The discovery of Pumpkin Spice and everything autumnally nice.
|Some years back, while still single, I invited my girlfriend, Rhonnie, to spend Thanksgiving with me at my cabin. She worked at a little coffee shop and didn’t get done until 7:00 pm, so it was late by the time we arrived. We quickly unpacked, lit a fire in the old stone fireplace, then relaxed with a couple of glasses of wine before turning in.
I woke early the next morning, tossed the last couple chunks of wood on the embers left from the night before, made a pot of coffee and worked on my manuscript for a while. After a couple hours and a pot of coffee I decided to get started on Thanksgiving dinner. Since I needed the oven for the turkey, I wanted to get the pumpkin pie baked right away. Unfortunately, the last time I was at the cabin I broke the mixing bowl; in our rush to leave, I forgot to get another.
Looking around, I spied the almost empty coffee decanter. I dumped out the cold coffee, rinsed it, and proceeded to mix up the pie filling. After pouring the filling into the crust and putting the pie in the oven, there was about a cup of pie filling left in the coffee pot. Instead of dumping it out, I just put it back on the coffee maker before going out to get another load of firewood.
I had plenty of wood on hand but none split, so it took me a little over a half an hour to get the wood carried in. By the time I did, Rhonnie had woken and gotten up. Being half asleep she didn’t notice the coffee decanter was dirty and had started a fresh pot of coffee. I, of course, didn’t realize this since I was stacking wood by the fireplace and putting a few more pieces on the now dwindling coals.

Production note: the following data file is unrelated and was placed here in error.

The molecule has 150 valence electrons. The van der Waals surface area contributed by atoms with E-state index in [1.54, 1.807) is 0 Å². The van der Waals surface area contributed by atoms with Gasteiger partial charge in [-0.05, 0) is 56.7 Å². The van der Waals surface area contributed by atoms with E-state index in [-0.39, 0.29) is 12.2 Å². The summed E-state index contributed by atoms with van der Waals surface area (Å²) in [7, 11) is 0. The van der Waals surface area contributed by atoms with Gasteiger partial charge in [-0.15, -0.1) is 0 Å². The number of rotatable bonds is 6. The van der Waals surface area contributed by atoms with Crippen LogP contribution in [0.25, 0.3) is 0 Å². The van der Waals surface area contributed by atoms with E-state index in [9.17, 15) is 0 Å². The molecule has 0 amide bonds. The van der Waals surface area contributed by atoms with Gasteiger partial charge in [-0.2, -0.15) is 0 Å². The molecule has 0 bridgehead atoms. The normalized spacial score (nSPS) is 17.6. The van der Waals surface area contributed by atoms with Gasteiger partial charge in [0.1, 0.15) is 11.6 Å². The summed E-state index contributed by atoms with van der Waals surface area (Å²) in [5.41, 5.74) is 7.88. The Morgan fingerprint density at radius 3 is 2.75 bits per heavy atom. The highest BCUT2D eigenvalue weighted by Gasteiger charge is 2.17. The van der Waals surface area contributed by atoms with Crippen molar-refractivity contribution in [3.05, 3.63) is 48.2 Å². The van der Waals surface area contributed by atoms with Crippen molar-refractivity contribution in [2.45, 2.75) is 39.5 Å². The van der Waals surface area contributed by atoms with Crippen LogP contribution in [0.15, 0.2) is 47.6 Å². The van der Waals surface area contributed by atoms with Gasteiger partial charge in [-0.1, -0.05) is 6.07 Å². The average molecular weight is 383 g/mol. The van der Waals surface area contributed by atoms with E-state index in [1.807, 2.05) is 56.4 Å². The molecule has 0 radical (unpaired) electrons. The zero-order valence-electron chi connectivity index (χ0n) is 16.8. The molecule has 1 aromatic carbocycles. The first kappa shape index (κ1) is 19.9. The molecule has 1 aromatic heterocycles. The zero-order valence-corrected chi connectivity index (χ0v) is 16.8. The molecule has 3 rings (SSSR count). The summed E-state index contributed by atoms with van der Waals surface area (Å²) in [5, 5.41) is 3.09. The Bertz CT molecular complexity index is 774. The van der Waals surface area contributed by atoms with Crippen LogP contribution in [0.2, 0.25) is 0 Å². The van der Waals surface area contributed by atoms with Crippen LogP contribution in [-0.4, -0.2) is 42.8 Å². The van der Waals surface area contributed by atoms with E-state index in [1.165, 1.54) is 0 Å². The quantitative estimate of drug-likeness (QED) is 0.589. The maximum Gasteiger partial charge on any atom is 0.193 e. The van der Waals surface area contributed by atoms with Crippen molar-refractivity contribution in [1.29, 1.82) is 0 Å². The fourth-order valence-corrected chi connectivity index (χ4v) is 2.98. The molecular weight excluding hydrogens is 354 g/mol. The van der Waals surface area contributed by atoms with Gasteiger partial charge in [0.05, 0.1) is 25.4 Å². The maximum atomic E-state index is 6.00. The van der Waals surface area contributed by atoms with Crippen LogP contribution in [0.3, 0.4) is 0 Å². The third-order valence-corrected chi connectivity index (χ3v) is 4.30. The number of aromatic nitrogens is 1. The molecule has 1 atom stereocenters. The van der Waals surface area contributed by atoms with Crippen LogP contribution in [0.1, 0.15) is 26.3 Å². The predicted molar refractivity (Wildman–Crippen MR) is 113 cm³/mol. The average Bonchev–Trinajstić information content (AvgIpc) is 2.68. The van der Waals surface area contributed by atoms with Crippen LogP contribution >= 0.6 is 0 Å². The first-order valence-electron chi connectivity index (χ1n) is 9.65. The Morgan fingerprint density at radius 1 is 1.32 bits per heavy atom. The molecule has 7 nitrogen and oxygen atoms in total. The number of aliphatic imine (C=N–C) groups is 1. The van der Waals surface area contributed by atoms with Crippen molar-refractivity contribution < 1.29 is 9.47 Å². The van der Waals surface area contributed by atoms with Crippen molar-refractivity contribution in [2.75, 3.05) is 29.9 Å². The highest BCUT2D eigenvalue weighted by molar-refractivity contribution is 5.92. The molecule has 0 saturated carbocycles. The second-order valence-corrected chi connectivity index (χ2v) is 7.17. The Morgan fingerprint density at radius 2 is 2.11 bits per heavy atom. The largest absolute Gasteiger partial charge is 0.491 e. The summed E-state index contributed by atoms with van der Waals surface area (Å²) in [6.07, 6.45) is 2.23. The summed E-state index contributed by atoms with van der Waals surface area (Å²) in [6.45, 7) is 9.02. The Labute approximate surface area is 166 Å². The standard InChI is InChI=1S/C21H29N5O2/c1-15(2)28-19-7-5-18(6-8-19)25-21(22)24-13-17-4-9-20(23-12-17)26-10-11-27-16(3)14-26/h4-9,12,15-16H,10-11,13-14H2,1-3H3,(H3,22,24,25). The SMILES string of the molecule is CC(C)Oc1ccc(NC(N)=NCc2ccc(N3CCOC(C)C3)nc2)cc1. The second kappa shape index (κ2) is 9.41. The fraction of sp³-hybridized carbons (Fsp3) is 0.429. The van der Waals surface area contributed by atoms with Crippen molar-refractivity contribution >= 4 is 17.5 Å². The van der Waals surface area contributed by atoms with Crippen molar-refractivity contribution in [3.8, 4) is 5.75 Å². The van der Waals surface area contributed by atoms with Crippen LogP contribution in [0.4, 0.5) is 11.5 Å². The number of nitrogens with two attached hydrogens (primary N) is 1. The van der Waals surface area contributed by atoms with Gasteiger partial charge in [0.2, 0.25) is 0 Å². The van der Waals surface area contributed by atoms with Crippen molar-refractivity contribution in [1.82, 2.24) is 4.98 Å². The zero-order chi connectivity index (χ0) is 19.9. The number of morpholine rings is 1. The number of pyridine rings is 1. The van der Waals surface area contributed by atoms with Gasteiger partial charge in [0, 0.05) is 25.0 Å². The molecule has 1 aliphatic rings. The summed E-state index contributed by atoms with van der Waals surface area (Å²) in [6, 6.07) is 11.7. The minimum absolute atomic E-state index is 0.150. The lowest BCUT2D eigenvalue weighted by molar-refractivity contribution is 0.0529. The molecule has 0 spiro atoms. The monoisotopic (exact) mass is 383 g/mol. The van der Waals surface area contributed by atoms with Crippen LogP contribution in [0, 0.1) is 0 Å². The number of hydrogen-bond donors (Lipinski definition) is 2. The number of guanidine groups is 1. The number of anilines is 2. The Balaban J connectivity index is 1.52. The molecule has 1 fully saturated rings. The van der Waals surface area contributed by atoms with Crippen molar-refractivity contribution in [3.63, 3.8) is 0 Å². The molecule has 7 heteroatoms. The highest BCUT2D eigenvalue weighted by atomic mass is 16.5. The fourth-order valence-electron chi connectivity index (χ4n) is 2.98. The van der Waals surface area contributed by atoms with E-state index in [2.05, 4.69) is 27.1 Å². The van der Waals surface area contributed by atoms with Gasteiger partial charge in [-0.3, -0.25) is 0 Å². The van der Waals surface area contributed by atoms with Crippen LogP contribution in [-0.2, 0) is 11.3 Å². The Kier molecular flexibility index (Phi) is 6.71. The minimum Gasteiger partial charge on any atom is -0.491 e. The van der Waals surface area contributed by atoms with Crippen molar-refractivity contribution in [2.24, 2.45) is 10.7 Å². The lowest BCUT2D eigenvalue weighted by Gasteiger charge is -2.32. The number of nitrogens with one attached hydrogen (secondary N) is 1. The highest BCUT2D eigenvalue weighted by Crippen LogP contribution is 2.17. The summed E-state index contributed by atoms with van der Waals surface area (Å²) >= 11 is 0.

I had, however, noticed the sweet, spicy smell of what I thought was pumpkin pie baking. By the time I finished, Rhonnie was pouring a cup of coffee. She asked more to herself than to me, “What’s wrong with this coffee?”
I looked at her cup and seen the discolored coffee. Realizing what had happened, I put on my best pouty face and explained what I had done. I even offered to dump out the ruined pot of coffee and make her a fresh one. Rhonnie, not wanting to waste an entire pot of coffee, said, “Wait a sec before you throw it out.”
She gingerly put the cup by her nose and inhaled. “It smells really good; I wonder how pumpkin pie latte tastes.”
She lowered the cup, added a bit of cream and sugar, stirred it gently and hesitantly lifted the cup to her lips. She took a little sip then paused with the cup still near her lips as she let the taste seep into her taste buds. She took a second sip of the hot, spicy liquid, this time more boldly. “This is really good,” she exclaimed.
She filled my cup mixing in cream and sugar, then handed it to me. “Taste this,” she said as she took another sip of her own, “It’s absolutely divine.”
I took a tiny sip, not knowing what to expect. It was good. I took another, deeper sip and let out a sigh, “It tastes like autumn,” I replied.
We enjoyed our coffee and our Thanksgiving weekend. When we returned home, Rhonnie tweaked the ingredients for the pumpkin pie coffee and had her fellow workers try it. It was a hit with all of them; her boss even asked to add it to the menu. Of course, she called me an asked if that was alright, which I had no objection to.
They added it to the fall menu, but changed the name to pumpkin spice; who would order pumpkin pie coffee after all?
This story is fictional, I make no claims to the origins of Pumpkin Spice.